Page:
Aubuchon Hardware Tip: Bolt cutters, like any cutting tool, often get dull over time. You can purchase sharpening tools for bolt cutters to extend the life of the tool, but if you damage the cutting surface of your bolt cutter, don't assume you must buy a new set of cutters. Replacement heads are made for many brands, and you may be able to simply swap out the head, saving the expense of replacing the whole tool.
If you need to put together a set of basic hand tools, a good set of pliers is essential. You'll need the pointy needle-nose pliers (good for bending and gripping wire), channel lock pliers (good for turning square and hex bolts,) and lockjaw pliers (good for turning anything stubborn, rusted-in, or tough to access with channel lock pliers). You can buy these individually, but it's best to get a basic pliers kit, which usually features all these items and more for a better price than you'd get making individual purchases.
There are five general types of bolt cutters. Some are made for precious metals, others are designed for high-tensile wires. Some bolt cutters are designed to cut metal heated in a furnace to extreme temperatures, and another type is made to cut steel with high carbon content. General use bolt cutters can cut through brass, "mild" steel, copper, and other materials most likely to be used in household DIY projects such as plumbing or lock replacement. Depending on the job, you may need a set of angle-cut, which make for easy insertion. If you need to cut flat surfaces, try a clipper cut blade instead of the angle cut.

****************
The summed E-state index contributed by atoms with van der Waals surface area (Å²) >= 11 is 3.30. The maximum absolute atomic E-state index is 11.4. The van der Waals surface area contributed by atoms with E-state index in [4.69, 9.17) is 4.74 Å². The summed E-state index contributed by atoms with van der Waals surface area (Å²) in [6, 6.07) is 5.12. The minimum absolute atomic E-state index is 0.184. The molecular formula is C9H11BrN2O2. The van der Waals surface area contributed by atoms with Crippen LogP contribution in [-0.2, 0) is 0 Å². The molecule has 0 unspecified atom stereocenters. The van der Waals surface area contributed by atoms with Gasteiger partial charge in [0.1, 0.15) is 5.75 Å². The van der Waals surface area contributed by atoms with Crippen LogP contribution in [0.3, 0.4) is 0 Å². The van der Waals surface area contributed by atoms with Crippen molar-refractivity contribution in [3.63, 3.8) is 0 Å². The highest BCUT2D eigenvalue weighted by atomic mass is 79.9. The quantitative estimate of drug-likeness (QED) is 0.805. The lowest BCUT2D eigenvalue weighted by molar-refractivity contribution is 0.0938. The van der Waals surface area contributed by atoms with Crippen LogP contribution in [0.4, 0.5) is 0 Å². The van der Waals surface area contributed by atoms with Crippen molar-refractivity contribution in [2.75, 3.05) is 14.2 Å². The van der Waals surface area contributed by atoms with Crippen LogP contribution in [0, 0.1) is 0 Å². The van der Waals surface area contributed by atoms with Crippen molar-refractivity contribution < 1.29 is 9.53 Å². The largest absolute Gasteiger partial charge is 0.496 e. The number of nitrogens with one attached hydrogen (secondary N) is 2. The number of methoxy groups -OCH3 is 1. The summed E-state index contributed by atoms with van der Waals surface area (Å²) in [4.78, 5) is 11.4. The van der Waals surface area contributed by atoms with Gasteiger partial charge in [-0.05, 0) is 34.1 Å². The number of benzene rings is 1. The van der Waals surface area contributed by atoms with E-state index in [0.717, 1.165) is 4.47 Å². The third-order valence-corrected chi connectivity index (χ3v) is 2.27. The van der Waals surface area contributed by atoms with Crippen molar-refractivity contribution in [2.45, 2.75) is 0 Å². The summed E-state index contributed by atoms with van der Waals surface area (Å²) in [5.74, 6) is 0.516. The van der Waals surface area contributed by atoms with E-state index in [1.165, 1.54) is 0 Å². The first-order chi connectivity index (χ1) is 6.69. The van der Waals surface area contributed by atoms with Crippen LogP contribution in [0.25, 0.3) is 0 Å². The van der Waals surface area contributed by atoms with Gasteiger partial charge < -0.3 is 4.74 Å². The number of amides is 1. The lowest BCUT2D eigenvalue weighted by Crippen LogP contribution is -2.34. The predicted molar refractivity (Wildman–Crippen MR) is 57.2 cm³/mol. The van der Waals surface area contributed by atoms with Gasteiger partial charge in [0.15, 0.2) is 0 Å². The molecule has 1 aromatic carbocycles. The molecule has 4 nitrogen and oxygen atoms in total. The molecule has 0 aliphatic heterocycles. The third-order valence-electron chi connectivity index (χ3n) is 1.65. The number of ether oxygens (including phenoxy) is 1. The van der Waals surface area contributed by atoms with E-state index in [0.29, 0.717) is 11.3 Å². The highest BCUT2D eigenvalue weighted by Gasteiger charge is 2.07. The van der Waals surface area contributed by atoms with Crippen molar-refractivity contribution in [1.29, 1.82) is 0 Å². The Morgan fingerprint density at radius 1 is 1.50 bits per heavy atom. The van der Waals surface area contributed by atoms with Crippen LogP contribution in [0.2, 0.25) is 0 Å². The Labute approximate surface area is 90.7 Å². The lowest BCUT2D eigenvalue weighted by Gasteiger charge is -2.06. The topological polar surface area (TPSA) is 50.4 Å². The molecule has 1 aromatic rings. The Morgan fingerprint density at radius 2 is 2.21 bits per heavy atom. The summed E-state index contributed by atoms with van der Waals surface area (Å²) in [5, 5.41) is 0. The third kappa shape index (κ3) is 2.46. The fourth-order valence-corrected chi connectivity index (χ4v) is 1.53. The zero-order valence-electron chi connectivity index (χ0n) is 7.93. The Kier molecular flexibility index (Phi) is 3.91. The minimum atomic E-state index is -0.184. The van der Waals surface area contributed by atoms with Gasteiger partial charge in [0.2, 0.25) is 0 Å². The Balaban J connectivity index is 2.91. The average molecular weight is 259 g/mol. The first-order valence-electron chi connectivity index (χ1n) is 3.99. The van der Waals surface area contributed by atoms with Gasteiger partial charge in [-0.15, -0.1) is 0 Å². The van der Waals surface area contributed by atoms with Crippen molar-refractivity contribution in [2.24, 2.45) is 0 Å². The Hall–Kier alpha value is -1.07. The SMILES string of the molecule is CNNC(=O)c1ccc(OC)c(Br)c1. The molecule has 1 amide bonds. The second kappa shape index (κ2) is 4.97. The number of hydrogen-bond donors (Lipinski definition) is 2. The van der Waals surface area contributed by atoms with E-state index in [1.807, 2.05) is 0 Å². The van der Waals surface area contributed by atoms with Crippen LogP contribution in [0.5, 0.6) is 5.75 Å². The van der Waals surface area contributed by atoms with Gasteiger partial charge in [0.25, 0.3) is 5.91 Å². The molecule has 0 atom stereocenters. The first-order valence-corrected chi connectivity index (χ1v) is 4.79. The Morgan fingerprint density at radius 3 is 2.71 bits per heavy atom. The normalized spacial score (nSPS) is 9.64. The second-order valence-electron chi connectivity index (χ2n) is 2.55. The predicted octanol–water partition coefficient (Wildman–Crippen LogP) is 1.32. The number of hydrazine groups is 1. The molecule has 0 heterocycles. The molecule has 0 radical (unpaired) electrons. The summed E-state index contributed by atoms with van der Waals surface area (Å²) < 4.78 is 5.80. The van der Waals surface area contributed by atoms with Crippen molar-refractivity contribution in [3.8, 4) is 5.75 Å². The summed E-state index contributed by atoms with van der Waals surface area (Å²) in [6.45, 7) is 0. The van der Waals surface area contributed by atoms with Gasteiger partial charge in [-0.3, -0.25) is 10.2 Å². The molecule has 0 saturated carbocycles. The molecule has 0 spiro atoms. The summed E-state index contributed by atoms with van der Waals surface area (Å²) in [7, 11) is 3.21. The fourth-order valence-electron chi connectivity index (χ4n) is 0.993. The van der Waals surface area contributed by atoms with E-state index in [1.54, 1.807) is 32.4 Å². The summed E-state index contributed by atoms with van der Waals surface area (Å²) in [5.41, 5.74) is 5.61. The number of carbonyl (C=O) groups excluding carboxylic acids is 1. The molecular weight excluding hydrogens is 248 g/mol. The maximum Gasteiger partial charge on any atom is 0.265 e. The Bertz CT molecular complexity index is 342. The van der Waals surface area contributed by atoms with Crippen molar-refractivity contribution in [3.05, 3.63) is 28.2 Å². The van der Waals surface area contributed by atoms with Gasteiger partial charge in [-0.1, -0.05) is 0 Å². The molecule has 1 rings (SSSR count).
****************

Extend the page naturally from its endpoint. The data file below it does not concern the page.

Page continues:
A growing tool kit for woodworking should eventually include a file set. These hand tools have a variety of uses and very colorful names. A good starter file set will include a "Mill Bastard" which is good for sharpening bladed tools in your kit. The "Round Bastard" is good for smoothing openings or making them wider, and the "Slim Taper" is often used to smooth out corners. Additional files include the "Square Bastard" for keyways or slotted sections, and the "Half Round Bastard" which can be used on curved or flat surfaces. You can get all of these "bastards" grouped in kits of three or six files, which is excellent for a start. These files also come in mini versions for smaller projects.
Some types of pliers are also cutting tools. One such item available from your local tool supply outlet are called lineman's pliers. These pliers have a grip on the front part of the tool for bending wire, turning bolts, or other uses; there is also a cutting tool to the rear of the jaws meant to cut wire, cable, anything that will fit between the blades that is soft enough for this tool to cut. This hand tool is often used to strip the insulation away from speaker wires, nip off the ends of cable used to install track lighting, and sometimes, when clearly marked as such and made of non-conductive material, live wires! Most ordinary home improvement chores won't require the expense of an industrial grade pair, and it's bad for an amateur to get in the habit of working with tools around live current. If you are an occasional handyman or home repair enthusiast, respect the power of electricity and always unplug speaker wires, track lighting, and other sources of current before doing your work.
Aubuchon Hardware Tip: When using lockjaw and channel lock pliers, it can be quite easy to strip the sides off a bolt or similar fasteners. You don't need a death-grip to turn a bolt in most cases. Using a lighter touch insures the bolt or other fastener is able to be re-used when it comes to to reassemble the item you took apart with the pliers. If you have stripped a bolt with the pliers, don't try to replace it when the job is done. Discard it and replace with a serviceable bolt instead.
|Jennifer Mathes, Ph.D.|